Q: Would the adjective be “feverous” of “feverish” in these lines from a poem I’m writing: “tree branches wave arms / cooling the feverous spell”? The meaning is hot, as in the weather.
A: I’d stick with “feverous” if I were you. It’s perfectly legitimate for a poet to use an unusual, off-beat, or archaic adjective in a passage like that one.
Although “feverous” isn’t common in current usage, it was once used routinely and interchangeably with “feverish.” Both “feverous” and “feverish” first appeared in print (in fact, in the same book) in 1398, according to the Oxford English Dictionary.
The OED defines “feverous” as “ill of fever; affected by fever” or “apt to cause a fever.” Shakespeare used it in Measure for Measure (1603), where Isabella says to Claudio: “I quake, lest thou a feavorous life shouldst entertaine.”
The latest citations in the OED are all from the 19th century. Here’s Tennyson, in a line from a sickbed scene in his poem “Enoch Arden” (1864): “After a night of feverous wakefulness.”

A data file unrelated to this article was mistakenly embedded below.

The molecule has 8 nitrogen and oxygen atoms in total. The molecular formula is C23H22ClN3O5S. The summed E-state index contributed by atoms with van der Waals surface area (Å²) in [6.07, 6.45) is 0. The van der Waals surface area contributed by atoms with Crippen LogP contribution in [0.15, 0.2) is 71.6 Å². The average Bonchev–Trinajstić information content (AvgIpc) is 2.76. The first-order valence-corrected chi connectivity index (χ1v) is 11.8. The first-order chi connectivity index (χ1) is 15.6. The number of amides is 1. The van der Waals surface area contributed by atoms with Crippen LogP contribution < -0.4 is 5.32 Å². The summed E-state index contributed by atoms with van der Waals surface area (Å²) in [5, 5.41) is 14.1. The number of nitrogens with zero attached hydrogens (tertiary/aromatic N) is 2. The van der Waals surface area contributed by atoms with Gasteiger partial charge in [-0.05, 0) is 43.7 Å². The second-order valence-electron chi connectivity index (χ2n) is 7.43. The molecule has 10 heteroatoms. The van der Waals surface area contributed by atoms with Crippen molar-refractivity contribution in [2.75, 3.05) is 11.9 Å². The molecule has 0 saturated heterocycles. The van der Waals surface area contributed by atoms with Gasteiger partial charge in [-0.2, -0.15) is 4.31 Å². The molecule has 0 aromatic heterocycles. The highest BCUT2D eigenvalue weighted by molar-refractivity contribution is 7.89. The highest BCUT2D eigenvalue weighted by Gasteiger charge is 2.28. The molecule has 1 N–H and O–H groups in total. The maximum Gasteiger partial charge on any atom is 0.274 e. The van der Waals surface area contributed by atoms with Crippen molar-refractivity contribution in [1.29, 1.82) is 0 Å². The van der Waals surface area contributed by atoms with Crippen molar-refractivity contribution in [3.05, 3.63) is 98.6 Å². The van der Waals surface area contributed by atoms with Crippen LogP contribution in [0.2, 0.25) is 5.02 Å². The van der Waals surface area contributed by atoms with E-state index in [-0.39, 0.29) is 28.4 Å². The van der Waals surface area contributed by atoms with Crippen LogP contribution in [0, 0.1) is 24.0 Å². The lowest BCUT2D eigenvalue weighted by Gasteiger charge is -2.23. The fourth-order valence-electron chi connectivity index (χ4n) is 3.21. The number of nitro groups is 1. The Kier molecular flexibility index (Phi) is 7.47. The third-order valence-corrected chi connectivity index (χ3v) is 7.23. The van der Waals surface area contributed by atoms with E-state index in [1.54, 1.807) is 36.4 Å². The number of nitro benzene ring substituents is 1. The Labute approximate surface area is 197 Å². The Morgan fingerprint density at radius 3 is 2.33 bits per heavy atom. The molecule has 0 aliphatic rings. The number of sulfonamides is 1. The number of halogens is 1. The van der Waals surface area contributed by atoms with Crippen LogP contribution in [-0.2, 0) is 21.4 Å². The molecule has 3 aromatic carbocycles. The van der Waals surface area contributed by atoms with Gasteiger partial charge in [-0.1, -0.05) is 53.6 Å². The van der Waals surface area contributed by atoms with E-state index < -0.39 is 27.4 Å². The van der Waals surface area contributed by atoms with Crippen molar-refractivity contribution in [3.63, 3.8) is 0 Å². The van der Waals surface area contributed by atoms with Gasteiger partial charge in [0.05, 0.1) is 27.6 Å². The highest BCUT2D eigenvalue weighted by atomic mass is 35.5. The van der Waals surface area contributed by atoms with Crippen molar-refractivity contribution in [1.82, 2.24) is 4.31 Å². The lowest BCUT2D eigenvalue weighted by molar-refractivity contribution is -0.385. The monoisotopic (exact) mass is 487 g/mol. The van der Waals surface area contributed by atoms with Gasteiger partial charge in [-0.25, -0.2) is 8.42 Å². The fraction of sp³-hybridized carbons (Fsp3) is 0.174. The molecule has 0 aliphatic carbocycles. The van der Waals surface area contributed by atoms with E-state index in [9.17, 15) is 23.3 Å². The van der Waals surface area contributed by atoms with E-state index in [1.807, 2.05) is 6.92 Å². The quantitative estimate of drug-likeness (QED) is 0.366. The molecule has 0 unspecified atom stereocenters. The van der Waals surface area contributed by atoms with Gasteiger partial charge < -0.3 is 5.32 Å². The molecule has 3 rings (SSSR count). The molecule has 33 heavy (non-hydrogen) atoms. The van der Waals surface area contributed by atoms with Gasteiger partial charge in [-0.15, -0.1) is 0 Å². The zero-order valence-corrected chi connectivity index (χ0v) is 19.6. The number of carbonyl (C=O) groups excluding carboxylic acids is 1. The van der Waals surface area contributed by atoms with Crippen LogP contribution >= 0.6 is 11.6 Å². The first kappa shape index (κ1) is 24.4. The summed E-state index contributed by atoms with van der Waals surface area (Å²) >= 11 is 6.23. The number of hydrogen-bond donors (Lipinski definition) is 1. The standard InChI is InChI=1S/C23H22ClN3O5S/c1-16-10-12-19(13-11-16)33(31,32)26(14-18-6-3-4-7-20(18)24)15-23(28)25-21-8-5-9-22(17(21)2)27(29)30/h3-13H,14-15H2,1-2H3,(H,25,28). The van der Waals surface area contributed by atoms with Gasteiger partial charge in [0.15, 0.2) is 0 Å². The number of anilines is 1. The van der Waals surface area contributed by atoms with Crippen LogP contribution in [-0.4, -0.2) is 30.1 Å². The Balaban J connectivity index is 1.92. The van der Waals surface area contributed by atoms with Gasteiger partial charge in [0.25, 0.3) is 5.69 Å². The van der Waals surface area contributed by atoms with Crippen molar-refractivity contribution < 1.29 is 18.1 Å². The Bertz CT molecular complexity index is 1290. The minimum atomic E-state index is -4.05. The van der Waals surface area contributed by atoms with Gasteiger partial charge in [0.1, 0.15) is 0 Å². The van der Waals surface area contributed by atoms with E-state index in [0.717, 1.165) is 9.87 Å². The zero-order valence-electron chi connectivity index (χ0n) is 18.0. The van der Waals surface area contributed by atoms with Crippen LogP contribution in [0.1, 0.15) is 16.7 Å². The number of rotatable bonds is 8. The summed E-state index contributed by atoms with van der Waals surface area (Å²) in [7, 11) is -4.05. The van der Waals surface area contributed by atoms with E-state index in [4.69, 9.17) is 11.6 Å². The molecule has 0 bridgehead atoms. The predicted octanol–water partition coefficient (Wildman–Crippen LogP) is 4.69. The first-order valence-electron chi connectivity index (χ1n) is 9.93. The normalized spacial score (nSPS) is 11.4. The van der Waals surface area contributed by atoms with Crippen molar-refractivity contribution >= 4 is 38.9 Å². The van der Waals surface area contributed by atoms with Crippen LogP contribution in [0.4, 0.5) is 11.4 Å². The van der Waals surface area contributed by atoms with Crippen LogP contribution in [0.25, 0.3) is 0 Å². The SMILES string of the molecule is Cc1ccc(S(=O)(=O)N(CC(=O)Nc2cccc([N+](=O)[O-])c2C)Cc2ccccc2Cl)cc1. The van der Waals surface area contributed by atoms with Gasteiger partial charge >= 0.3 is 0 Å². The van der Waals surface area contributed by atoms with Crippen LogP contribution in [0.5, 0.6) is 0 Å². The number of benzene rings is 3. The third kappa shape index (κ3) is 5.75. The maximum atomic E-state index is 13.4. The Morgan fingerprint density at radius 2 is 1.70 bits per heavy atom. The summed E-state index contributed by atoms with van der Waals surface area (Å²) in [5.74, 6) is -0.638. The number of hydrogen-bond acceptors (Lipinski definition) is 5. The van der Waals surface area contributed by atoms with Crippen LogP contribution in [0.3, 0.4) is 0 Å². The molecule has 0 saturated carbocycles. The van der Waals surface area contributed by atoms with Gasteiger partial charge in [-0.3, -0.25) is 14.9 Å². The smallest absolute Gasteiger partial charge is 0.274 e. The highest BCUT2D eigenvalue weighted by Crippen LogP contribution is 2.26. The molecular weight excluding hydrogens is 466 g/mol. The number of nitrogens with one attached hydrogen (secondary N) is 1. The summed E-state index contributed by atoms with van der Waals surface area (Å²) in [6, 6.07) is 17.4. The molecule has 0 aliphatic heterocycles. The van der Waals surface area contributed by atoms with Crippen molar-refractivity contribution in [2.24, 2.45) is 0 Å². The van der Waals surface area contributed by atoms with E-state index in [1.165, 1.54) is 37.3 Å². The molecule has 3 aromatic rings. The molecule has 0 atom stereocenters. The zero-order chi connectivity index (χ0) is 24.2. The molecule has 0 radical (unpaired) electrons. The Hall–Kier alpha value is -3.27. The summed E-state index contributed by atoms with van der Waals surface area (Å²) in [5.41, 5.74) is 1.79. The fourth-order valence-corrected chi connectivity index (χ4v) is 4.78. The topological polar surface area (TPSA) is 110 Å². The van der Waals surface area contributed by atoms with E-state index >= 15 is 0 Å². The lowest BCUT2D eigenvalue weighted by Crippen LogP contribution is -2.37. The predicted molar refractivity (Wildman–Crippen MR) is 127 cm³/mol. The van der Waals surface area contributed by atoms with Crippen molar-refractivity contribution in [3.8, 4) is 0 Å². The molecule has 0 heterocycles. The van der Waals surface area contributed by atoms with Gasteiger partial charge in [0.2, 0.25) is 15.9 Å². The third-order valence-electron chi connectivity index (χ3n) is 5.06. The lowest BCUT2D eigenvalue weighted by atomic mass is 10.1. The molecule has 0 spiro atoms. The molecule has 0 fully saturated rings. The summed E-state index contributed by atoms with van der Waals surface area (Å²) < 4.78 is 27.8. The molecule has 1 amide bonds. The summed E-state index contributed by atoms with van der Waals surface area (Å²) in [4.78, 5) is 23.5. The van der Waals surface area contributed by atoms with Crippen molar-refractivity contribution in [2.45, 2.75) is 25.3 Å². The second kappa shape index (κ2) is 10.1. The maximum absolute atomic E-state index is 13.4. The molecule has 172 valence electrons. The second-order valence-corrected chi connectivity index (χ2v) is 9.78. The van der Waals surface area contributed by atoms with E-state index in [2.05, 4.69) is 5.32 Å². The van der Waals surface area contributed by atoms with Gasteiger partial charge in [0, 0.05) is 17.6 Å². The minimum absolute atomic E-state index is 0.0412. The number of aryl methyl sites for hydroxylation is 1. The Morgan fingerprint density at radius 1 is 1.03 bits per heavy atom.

“Feverish” was used the same way as “feavorous” for the first few hundred years, but in the 1630s “feaverish” gained a figurative meaning: “excited, fitful, restless, now hot now cold.”
It may be that this added dimension is responsible for its eventual domination over “feverous,” which is now rarely used. (“Feverous” doesn’t appear at all in The American Heritage Dictionary of the English Language, 4th ed. It’s listed in Merriam-Webster’s Collegiate Dictionary, 11th ed., simply as meaning “feverish.”)
So if you’d like to give your poem an archaic flavor and restrict the meaning to “hot,” then “feverous” would be appropriate. “Feverous” merely means hot, though “feverish” has that added meaning of restless and fitful. (The author of the poem is Merilee Kaufman.)
Buy Pat’s books at a local store or Amazon.com.